Opposite to men that with the years we get slower (at least that’s my case), the new version of Mule 3 showed an improvement in performance compared to previous Mule ESB versions. In general plenty of effort was put to profile and optimize Mule for high concurrency scenarios, which led to improve the way messages were handled in transports and transformers.
Mule 3.1 performance is in average 10% better than its predecessor version 2.2.7, performing better when the number of concurrent consumers gets bigger and much better when dealing with XSLT transformations (around 15% better).
- Two dual-processor 2.66GHz Intel i7 computers running Java 1.6 on Mac OS X 10.6.5. The request generator JavaBench was installed on the first computer. Mule 2.2.7 and Mule 3.1 were installed along with the Echo service on the second computer.
- A warmup period was considered before each test, so that all the components involved in the test were fully initialized (thread pools, caches, etc.)
- All tests were at least 15 seconds long to give an accurate view into system performance.
- Direct Proxy: This case creates a proxy service that passes messages directly to the Echo service. This case tests the ability for an ESB to efficiently proxy HTTP requests.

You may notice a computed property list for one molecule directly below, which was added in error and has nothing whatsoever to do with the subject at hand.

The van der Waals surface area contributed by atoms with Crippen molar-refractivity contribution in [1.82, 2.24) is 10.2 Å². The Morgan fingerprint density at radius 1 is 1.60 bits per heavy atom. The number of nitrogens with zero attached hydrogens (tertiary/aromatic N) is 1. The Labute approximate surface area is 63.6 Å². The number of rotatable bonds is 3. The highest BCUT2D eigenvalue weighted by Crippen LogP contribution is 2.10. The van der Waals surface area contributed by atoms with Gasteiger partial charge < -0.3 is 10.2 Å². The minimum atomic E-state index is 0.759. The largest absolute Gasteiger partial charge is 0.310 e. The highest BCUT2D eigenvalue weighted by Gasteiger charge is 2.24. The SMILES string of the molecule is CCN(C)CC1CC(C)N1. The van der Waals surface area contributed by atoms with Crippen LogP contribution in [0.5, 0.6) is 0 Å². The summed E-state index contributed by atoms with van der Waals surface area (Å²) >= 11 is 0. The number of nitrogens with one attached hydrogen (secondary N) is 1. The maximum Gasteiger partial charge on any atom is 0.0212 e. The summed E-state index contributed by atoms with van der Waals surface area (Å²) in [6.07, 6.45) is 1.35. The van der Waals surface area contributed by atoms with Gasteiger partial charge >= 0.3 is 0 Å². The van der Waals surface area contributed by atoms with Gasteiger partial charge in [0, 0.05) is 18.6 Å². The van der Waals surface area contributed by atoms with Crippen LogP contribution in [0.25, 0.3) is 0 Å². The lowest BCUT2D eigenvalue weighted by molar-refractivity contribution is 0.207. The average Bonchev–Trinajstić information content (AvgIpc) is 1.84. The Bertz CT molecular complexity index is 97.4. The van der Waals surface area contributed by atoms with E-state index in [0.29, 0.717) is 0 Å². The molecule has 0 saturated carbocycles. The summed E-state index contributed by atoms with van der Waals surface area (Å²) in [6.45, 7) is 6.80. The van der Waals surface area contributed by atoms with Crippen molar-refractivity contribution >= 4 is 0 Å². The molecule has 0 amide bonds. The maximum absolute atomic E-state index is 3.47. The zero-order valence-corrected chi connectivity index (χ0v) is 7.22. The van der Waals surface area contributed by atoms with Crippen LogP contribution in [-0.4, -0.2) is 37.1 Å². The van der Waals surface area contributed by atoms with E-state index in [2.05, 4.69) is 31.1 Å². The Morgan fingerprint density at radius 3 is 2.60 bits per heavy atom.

- Content Based Routing: This case evaluates XPath expressions in the message payload before routing them to the service component.
- XSLT: This case tests an ESB’s ability to transform request and response messages using XSLT-based transformations. With a proper configuration, Mule is able to stream XML transformations directly from a request to the response, yielding very high performance.
The previous test cases were ran with 20, 40, 80 & 160 concurrent client threads and for each case different size input messages were used (500 bytes, 1 kb, 5 kb and 10kb). As can be shown in the figures below, Mule 3 was in average 7% faster for Direct Proxy, 4% for Content Based Routing Proxy and 15% for XSLT Proxy.
You can download the Mule 3.1.1 compliant application used for these tests here.